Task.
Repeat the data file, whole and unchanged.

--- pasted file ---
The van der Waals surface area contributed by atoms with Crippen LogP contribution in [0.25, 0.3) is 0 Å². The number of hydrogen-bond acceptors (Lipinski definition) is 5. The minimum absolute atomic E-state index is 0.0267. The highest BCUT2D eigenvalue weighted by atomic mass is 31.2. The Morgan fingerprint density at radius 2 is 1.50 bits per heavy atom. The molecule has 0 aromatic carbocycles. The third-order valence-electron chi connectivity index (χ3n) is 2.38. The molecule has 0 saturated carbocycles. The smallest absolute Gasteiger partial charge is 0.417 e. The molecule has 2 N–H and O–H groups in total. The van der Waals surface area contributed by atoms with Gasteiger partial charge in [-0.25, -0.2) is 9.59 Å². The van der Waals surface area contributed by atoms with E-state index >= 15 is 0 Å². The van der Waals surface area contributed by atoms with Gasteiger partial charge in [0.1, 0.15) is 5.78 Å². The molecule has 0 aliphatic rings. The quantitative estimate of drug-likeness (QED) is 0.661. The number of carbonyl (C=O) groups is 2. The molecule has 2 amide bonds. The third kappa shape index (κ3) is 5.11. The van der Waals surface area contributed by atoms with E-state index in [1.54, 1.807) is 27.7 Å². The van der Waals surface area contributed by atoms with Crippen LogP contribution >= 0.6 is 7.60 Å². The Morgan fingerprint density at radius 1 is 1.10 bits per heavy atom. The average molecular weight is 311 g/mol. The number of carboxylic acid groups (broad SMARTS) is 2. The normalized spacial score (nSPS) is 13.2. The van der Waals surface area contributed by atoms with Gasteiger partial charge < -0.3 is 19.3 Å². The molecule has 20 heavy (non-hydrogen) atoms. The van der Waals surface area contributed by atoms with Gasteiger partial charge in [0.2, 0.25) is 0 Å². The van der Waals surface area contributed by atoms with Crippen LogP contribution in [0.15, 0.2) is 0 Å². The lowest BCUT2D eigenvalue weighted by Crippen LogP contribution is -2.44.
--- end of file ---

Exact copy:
The van der Waals surface area contributed by atoms with Crippen LogP contribution in [0.25, 0.3) is 0 Å². The number of hydrogen-bond acceptors (Lipinski definition) is 5. The minimum absolute atomic E-state index is 0.0267. The highest BCUT2D eigenvalue weighted by atomic mass is 31.2. The Morgan fingerprint density at radius 2 is 1.50 bits per heavy atom. The molecule has 0 aromatic carbocycles. The third-order valence-electron chi connectivity index (χ3n) is 2.38. The molecule has 0 saturated carbocycles. The smallest absolute Gasteiger partial charge is 0.417 e. The molecule has 2 N–H and O–H groups in total. The van der Waals surface area contributed by atoms with Gasteiger partial charge in [-0.25, -0.2) is 9.59 Å². The van der Waals surface area contributed by atoms with E-state index >= 15 is 0 Å². The van der Waals surface area contributed by atoms with Gasteiger partial charge in [0.1, 0.15) is 5.78 Å². The molecule has 0 aliphatic rings. The quantitative estimate of drug-likeness (QED) is 0.661. The number of carbonyl (C=O) groups is 2. The molecule has 2 amide bonds. The third kappa shape index (κ3) is 5.11. The van der Waals surface area contributed by atoms with E-state index in [1.54, 1.807) is 27.7 Å². The van der Waals surface area contributed by atoms with Crippen LogP contribution >= 0.6 is 7.60 Å². The Morgan fingerprint density at radius 1 is 1.10 bits per heavy atom. The average molecular weight is 311 g/mol. The number of carboxylic acid groups (broad SMARTS) is 2. The normalized spacial score (nSPS) is 13.2. The van der Waals surface area contributed by atoms with Gasteiger partial charge < -0.3 is 19.3 Å². The molecule has 20 heavy (non-hydrogen) atoms. The van der Waals surface area contributed by atoms with Gasteiger partial charge in [0.2, 0.25) is 0 Å². The van der Waals surface area contributed by atoms with Crippen LogP contribution in [0.15, 0.2) is 0 Å². The lowest BCUT2D eigenvalue weighted by Crippen LogP contribution is -2.44.